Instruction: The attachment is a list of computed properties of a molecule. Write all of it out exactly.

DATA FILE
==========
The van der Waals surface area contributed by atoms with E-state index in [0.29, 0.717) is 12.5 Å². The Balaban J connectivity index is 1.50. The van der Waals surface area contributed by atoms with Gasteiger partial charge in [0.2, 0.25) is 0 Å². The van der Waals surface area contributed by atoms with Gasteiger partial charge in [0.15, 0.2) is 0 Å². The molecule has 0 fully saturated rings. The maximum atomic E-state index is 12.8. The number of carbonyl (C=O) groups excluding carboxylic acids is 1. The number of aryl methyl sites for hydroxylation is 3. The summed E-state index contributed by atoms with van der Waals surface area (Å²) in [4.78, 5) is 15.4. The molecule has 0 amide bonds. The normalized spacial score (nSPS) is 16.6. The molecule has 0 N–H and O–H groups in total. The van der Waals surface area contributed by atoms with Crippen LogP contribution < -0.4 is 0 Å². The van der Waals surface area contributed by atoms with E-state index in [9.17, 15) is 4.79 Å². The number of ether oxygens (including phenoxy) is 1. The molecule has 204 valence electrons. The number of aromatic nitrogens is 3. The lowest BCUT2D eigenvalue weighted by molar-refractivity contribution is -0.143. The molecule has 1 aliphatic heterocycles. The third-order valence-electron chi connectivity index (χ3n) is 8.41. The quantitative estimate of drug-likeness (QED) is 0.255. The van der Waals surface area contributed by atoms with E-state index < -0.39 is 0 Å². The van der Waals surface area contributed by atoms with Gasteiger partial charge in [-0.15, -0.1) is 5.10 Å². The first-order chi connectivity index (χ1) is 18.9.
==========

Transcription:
The van der Waals surface area contributed by atoms with E-state index in [0.29, 0.717) is 12.5 Å². The Balaban J connectivity index is 1.50. The van der Waals surface area contributed by atoms with Gasteiger partial charge in [0.2, 0.25) is 0 Å². The van der Waals surface area contributed by atoms with Gasteiger partial charge in [0.15, 0.2) is 0 Å². The molecule has 0 fully saturated rings. The maximum atomic E-state index is 12.8. The number of carbonyl (C=O) groups excluding carboxylic acids is 1. The number of aryl methyl sites for hydroxylation is 3. The summed E-state index contributed by atoms with van der Waals surface area (Å²) in [4.78, 5) is 15.4. The molecule has 0 amide bonds. The normalized spacial score (nSPS) is 16.6. The molecule has 0 N–H and O–H groups in total. The van der Waals surface area contributed by atoms with Crippen LogP contribution < -0.4 is 0 Å². The van der Waals surface area contributed by atoms with E-state index in [9.17, 15) is 4.79 Å². The number of ether oxygens (including phenoxy) is 1. The molecule has 204 valence electrons. The number of aromatic nitrogens is 3. The lowest BCUT2D eigenvalue weighted by molar-refractivity contribution is -0.143. The molecule has 1 aliphatic heterocycles. The third-order valence-electron chi connectivity index (χ3n) is 8.41. The quantitative estimate of drug-likeness (QED) is 0.255. The van der Waals surface area contributed by atoms with E-state index < -0.39 is 0 Å². The van der Waals surface area contributed by atoms with Gasteiger partial charge in [-0.15, -0.1) is 5.10 Å². The first-order chi connectivity index (χ1) is 18.9.